If you’ve ever played chess before, then you know that it’s so much more than moving pieces around. Many rules are set to guarantee everyone has a fair chance, including a few ones about using the chess clock. But have you ever wondered who starts the clock in chess?
Yes, there’s a rule for that too, and it makes complete sense. We all know that white, or the lighter color, makes the first move. For that reason, black, or the darker color, is the one to start the clock. Once black taps their button, their opponent’s clock starts ticking, and the game begins!
That’s not the only privilege that black/dark has when it comes to the clock. There’s more!
What Are Other Perks of Playing With Black?
Starting the clock isn’t the only privilege of playing with the darker pieces. Black/dark also gets to decide on which side of the board the clock goes.
Most players prefer to have it to their right, making it closer to their dominant hand.
But if the player with black/dark pieces decides to have it on their left, then that’s where it’ll be. Since players must tap their clock buttons with the same hand they play with, this rule gives black a competitive edge over their opponents.
For example, if both players have their right hand as their dominant hand, black can use this to their advantage. They could put it away from their opponent’s dominant hand to maximize the time they take to reach the button.
However, there’s an exception to the clock placement rule. If the event was rated by the International Chess Federation FIDE, then the arbiter is the one who decides where to place the chess clock.
But what is a chess clock, really? How’s it different from any other regular clock? And is there anything else players need to know about chess clocks?
Chess clocks are a crucial factor in every professional chess game. For that reason, every chess player needs to know at least the basics about these clocks. So let’s get you up to speed with a quick crash course.
What Is a Chess Clock?
One chess clock consists of two adjacent clocks that calculate the time separately for each player during their turn. Only one clock can work at a time, so players alternate clocks between turns by pressing a button after each move.
At the beginning of a game, both players agree on the time of the game and set up their clocks. After making their move, the player presses the button on the clock to stop theirs and start their opponent’s.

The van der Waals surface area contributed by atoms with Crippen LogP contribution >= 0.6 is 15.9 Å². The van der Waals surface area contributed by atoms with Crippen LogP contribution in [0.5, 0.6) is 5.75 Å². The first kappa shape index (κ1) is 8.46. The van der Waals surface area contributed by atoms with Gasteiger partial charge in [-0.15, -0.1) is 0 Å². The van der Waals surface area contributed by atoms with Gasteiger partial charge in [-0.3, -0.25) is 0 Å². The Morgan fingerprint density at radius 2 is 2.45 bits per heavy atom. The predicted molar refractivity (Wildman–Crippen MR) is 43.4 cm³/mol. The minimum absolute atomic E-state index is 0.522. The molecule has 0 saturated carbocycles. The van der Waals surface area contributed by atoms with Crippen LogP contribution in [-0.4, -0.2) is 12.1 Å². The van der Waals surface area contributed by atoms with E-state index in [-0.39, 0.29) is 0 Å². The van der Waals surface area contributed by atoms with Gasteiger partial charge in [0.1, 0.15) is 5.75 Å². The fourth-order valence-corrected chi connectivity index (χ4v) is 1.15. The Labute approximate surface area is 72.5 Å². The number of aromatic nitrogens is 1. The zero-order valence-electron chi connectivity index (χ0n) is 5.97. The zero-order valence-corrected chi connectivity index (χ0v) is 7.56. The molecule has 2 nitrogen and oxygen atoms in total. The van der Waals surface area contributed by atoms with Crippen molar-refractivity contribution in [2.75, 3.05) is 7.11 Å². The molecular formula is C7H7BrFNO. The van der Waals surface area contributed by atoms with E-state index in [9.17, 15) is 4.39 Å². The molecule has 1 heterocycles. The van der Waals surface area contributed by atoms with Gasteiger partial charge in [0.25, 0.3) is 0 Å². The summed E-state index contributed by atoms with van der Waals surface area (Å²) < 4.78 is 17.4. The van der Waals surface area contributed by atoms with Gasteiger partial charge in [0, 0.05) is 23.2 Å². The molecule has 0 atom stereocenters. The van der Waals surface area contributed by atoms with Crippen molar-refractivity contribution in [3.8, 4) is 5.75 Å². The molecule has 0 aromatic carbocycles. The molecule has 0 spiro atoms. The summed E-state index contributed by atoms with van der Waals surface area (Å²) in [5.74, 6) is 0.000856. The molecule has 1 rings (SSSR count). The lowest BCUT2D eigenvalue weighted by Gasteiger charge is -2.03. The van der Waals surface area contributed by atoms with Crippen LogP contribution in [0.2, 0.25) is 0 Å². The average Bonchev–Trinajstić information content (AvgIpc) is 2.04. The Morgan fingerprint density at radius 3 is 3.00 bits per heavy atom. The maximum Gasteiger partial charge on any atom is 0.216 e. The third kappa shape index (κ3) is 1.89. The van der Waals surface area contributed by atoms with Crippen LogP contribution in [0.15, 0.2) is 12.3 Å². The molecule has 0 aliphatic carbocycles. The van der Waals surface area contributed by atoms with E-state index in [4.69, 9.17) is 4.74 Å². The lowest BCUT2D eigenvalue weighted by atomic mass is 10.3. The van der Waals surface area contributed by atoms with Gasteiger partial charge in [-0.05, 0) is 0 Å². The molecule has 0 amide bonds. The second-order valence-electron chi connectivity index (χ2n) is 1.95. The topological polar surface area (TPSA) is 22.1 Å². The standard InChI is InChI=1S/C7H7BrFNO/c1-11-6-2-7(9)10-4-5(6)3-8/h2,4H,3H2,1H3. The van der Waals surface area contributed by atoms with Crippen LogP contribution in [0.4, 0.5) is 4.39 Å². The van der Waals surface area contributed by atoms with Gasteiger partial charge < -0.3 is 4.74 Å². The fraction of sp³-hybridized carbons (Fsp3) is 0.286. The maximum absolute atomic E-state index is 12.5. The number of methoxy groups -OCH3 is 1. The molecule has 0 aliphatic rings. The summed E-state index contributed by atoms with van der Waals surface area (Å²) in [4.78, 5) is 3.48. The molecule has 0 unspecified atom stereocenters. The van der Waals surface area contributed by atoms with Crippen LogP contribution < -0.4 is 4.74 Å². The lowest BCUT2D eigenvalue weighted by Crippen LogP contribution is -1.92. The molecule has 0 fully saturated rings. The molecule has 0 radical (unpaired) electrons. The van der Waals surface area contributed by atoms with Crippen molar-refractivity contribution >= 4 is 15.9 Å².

Throughout the game, the clock will show each player how much time they have left till the end of the game. Usually, chess clocks will have a tiny flag marking the end of the game. If a player’s flag falls, then their time’s up.
Players lose the game if they run out of time—even if they were so close to checkmating. They lose if they haven’t verbally announced their victory before they run out of time.
Why Is It Important?
In professional chess tournaments, time is a crucial element. These tournaments get divided into 5, 6, or 9 rounds. Each round is divided into time segments. The first round is 60 minutes for each player. Then, the following rounds could be 30 minutes or less.
The only way to apply this schedule is by using chess clocks for every game. Otherwise, chess games won’t be controlled. Tournaments would take much longer than they should.
Another reason a chess clock is crucial is to restrict the player’s strategy. When players are limited by time, they’ll plan their move much faster. This limitation makes the game more about quickly spotting patterns instead of overthinking strategies.
If chess games weren’t time-restricted, players would waste time planning their next move or looking for an impressive checkmate. They’ll focus less on winning and more on looking good.
What Are the Types of Chess Clocks?
Chess clocks come in two main types: analog and digital. Analog clocks are the classic two-hand type. It uses a minute hand and a second hand to show how much time has passed since the beginning of the game.
Digital clocks, on the other hand, are the modern take on chess clocks. They display the exact time left using digital numbers on a screen. This feature makes digital clocks much more accurate and reliable.
They also have unique features, such as calculating time increments, time delays, and adding bonus time after 40 moves.
Who Decides the Clock Type?
The answer to this question depends on the event. If it’s a USCF tournament, then you could find classic analog clocks. But if there are time increments or time delays, then you’ll use a digital clock. That’s because digital clocks support the time setting required for the tournament.
Meanwhile, you’ll find a digital chess clock if it’s a FIDE-rated event. If it’s not a professional tournament, then the option goes back to the players. If both players have their own clocks, then the digital one is preferred.
Having both players agree on the type of clock is another solution for choosing the right one for the game.
What Are the Different Time Controls?
In live chess, there are three different ratings of time controls:
- Bullet Rating: which is for any game under 3 minutes.
- Blitz Rating: for games that are between 3 to 24 minutes.
- Standard Timing: reserved for any game that takes 15 minutes or more.
To Wrap Up
As a rule of thumb, every rule or regulation in chess is set to ensure a fair game. This includes dividing the privileges between black and white. Black gets to start the clock, and in most cases, choose its position. On the other hand, white gets to make the first move.
So, to do your best as a chess player, make sure you know all the regulations of professional chess by heart.